The PM made a big deal about the need to ensure treatments are evaluated and backed by good evidence in this widely-reported speech at St Vincent’s Institute for Medical Research in Melbourne last Friday.
He said: “ Patients need treatments, technologies, and procedures for which there is evidence from research that these are safe and effective. This is what patients expect. And it is what taxpayers also expect. Australia has mechanisms in place to make sure that this applies to the introduction and funding of new pharmaceuticals. But no similar mechanism applies to procedures and treatments already in place.As a result, procedures and treatments that lack evidence of their effectiveness, or have been shown by research to be ineffective, continue to be used.”
The PM cited Australian research, recently published in the New England Journal of Medicine and reported in Crikey, which found, he said, “that a commonly available treatment for fractures of the bones of the spinal cord was in fact no better than doing nothing at all”.
The PM said the Government was “keen to explore in conjunction with private health insurers and our research community” an NHMRC suggestion that treatments, therapies and devices which are not backed by evidence should be evaluated.
In the light of the PM’s enthusiasm for ensuring that health funding is well spent, I wonder whether he and his office are familiar with the work that was being done along these lines by the Royal Australasian College of Surgeons in evaluating surgical techniques.
Professor Guy Maddern, a surgeon who has been a driving force behind this work, writes of his great frustration at the Government’s apparent lack of support for the work:
“The recent publications in the New England Journal of Medicine describing the results of vertebroplasty highlight the problem of introduction of new surgical technologies.
Whenever a new procedure is assessed, particularly in its early stages, it is often difficult to prove that it is a superior step forward than existing technologies. This is in part because it is difficult to conduct the trials necessary to prove benefit.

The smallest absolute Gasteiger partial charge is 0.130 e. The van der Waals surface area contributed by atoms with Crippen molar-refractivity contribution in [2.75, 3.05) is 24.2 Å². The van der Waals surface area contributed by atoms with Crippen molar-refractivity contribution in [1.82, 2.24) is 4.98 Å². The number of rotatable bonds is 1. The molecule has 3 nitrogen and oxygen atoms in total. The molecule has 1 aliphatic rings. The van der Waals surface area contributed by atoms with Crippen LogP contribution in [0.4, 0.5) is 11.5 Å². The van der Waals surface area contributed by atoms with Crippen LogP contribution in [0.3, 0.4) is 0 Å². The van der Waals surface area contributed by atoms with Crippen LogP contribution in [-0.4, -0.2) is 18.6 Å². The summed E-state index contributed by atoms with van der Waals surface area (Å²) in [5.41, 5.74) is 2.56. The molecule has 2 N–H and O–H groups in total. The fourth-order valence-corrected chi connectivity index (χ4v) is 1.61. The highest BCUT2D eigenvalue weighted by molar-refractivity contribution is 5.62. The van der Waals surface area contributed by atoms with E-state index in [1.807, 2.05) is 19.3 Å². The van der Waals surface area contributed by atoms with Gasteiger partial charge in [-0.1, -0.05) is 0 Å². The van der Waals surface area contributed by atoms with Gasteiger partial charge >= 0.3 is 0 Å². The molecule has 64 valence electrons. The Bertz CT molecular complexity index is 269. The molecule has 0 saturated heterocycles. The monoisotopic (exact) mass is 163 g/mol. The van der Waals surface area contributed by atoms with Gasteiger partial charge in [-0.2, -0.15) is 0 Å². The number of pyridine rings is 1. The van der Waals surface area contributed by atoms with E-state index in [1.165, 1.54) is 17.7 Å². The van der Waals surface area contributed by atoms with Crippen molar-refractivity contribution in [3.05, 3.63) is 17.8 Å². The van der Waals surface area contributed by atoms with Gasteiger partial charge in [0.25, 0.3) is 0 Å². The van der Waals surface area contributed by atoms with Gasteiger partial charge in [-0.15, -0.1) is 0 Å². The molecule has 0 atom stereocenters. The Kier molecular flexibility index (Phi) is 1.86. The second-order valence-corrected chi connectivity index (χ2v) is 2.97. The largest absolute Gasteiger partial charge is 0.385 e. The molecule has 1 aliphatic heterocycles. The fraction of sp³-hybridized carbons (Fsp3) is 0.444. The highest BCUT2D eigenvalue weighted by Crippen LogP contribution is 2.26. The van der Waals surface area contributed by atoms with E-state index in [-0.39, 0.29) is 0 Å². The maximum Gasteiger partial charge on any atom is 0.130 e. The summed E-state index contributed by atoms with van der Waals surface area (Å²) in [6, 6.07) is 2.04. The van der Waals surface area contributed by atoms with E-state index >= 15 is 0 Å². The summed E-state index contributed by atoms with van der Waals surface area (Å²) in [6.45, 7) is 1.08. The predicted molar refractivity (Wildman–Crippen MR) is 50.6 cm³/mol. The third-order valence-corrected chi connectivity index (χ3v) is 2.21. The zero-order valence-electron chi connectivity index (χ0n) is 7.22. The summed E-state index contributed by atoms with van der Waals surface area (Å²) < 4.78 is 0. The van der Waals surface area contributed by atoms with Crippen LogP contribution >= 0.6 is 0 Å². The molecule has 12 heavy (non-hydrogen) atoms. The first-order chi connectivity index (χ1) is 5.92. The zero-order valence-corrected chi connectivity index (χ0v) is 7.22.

Rather than rejecting a procedure because the evidence fails to be compelling, these two recent publications in the New England Journal of Medicine highlight the need for careful and assessed introduction of new technologies and procedures into surgical practice.
It is a great shame that the Australian Commonwealth Government does not greatly value assessment of procedures, particularly if they are not associated with a new Medicare item. While great efforts are put into assessing introduction of new drugs, substantial efforts are put into assessing new devices, much less effort and energy is put into the assessment of new procedures which often represent an alteration, which may be significant, of existing procedures.
It has been a great disappointment to the Royal Australasian College of Surgeons that the Commonwealth Government has not felt the need to continue to support the Australian Safety and Efficacy Register of New Interventional Procedures in Surgery.
This organisation, run by the College of Surgeons, attempts to look at new procedures that are introduced without the necessity for new Medicare item numbers. It may be that the alteration of a length of bowel, an angle of suturing or the use of existing devices in new and novel ways can bring enormous benefits but also potentially enormous harm to patients.
This desperately needs to be assessed and reported on, but explaining this to the Government at this time is a difficult and frustrating experience.
The reporting of this recent study highlights the difficulties in assessing new technologies but does not excuse the process from occurring. Hopefully it will provide further evidence to the health authorities that such activities are desperately needed within our health system.”
More info about the scheme is available in this British Medical Journal article.